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Educational Colonialism

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It is my hope that my sons Jakob and Theo would want to go to the school I started -- Science Leadership Academy -- or a school like SLA that has an inquiry-driven, project-based, modern-schooling approach to learning.

I admit -- much of the vision of SLA, both in how we originally conceived of the idea and in how we continue to evolve today is, for me, based on what I want for my own children.

I say this because there are a lot of powerful folks right now who are advocating for a pedagogy that they do not want for their own children. Some of these powerful people are running networks of schools that have a pedagogical approach that is directly counter to the educational approach they pay for for their own children. Moreover, these same powerful people tend to get upset when asked about the disconnect, saying that that question is off limits.

I don't think it is.

I think we should ask why people of power advocate for one thing for their own children and something else for other people's children, especially when those other children come from a lower rung on the socio-economic scale or when those children come from traditionally disenfranchised members of our society. I think that's a very dangerous thing not to question.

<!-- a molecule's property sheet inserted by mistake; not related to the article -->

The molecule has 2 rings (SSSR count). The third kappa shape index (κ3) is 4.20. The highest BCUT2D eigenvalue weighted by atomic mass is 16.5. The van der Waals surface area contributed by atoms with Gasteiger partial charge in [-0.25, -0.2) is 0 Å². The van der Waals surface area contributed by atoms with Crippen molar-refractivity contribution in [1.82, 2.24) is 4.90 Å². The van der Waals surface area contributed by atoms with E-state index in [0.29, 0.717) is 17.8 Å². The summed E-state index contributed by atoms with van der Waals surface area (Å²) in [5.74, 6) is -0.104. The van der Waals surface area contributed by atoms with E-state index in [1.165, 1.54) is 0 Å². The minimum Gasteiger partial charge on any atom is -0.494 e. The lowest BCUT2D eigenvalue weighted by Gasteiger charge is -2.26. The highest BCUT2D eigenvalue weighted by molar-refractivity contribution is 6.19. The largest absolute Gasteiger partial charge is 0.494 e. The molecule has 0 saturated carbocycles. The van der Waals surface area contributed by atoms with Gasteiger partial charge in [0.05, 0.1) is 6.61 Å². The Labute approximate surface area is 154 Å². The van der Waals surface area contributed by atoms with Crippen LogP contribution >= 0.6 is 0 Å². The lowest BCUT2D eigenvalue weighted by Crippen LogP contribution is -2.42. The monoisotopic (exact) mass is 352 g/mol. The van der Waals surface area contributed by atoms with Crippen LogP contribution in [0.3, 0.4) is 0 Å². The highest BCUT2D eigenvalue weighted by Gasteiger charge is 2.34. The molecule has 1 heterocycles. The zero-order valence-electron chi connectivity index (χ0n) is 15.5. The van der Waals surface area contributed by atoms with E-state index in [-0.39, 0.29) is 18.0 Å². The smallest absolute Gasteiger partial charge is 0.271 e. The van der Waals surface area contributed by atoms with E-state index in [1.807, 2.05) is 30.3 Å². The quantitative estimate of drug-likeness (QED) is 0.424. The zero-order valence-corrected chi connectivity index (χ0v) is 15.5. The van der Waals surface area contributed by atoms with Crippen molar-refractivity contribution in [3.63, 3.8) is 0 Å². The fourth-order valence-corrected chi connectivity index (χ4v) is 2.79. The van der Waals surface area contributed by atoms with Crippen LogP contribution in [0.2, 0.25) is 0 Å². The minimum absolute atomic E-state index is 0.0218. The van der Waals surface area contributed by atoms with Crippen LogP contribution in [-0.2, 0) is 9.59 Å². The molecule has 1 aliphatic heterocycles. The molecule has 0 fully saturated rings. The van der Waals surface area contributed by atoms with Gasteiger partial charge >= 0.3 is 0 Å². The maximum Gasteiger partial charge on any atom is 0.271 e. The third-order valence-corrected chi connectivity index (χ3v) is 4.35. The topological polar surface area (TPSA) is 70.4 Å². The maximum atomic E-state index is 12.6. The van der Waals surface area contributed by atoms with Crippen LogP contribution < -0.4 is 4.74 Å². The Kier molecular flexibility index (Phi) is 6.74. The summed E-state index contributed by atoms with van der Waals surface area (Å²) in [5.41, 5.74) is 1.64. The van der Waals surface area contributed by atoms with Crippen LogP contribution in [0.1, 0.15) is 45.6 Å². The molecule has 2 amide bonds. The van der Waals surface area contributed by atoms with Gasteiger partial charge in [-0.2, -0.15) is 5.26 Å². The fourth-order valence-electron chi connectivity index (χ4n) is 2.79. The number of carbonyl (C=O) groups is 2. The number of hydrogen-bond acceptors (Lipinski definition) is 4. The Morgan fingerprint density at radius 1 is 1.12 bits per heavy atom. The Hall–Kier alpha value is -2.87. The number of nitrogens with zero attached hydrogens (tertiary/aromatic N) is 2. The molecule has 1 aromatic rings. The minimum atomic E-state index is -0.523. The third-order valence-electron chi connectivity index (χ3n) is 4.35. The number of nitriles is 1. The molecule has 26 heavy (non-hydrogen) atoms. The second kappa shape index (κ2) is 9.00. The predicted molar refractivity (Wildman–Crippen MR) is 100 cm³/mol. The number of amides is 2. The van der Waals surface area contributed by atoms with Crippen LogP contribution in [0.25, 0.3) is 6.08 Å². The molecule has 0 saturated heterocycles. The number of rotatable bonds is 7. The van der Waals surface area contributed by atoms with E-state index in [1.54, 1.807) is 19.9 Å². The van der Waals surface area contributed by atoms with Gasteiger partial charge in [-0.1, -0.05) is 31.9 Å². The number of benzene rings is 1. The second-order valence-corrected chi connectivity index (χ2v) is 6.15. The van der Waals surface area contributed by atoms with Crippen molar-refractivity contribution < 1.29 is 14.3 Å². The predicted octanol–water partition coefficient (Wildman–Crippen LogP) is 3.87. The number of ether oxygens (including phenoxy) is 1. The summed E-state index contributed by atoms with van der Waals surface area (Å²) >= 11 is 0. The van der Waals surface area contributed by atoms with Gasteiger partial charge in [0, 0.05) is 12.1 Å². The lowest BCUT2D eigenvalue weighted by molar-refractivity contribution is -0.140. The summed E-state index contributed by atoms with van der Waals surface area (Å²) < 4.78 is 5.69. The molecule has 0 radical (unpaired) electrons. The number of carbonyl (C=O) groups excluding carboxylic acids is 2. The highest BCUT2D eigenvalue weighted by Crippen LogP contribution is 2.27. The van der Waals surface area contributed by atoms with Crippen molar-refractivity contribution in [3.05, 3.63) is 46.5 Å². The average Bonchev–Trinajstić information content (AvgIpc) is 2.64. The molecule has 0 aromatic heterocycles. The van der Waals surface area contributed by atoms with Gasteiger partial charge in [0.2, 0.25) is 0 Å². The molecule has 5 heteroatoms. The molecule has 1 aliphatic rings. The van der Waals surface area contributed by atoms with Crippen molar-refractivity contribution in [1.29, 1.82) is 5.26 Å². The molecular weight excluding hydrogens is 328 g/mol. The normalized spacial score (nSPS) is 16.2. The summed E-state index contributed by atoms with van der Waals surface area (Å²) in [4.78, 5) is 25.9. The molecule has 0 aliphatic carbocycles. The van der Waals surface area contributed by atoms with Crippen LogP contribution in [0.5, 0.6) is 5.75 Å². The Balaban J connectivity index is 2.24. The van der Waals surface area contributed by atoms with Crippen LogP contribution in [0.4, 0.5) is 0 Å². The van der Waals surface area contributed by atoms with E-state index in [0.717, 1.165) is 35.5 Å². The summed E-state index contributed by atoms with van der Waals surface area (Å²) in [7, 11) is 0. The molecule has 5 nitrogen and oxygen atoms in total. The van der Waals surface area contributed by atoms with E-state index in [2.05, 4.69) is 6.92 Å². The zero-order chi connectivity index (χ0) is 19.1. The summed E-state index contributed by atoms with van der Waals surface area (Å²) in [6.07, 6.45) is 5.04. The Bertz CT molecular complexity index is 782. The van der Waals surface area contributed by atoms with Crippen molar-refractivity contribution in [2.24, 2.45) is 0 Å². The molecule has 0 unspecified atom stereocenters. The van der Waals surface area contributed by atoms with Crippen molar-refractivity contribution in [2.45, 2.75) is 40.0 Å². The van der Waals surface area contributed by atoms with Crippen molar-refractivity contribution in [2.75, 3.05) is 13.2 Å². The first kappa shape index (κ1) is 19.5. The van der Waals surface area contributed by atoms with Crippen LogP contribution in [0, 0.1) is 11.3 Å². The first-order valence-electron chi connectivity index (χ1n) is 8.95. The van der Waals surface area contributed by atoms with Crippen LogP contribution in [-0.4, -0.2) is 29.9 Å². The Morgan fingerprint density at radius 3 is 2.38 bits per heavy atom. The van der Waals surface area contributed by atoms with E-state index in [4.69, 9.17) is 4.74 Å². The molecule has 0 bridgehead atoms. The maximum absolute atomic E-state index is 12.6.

Because we've done this before in America, and when we did that to the Native Americans, it did damage that has effects today.

To me, when you ensure your own child has an arts-enriched, small-class size, deeply humanistic education and you advocate that those families who have fewer economic resources than you have should sit straight in their chairs and do what they are told while doubling and tripling up on rote memorization and test prep, you are guilty of educational colonialism.

And it's time we start calling that what it is.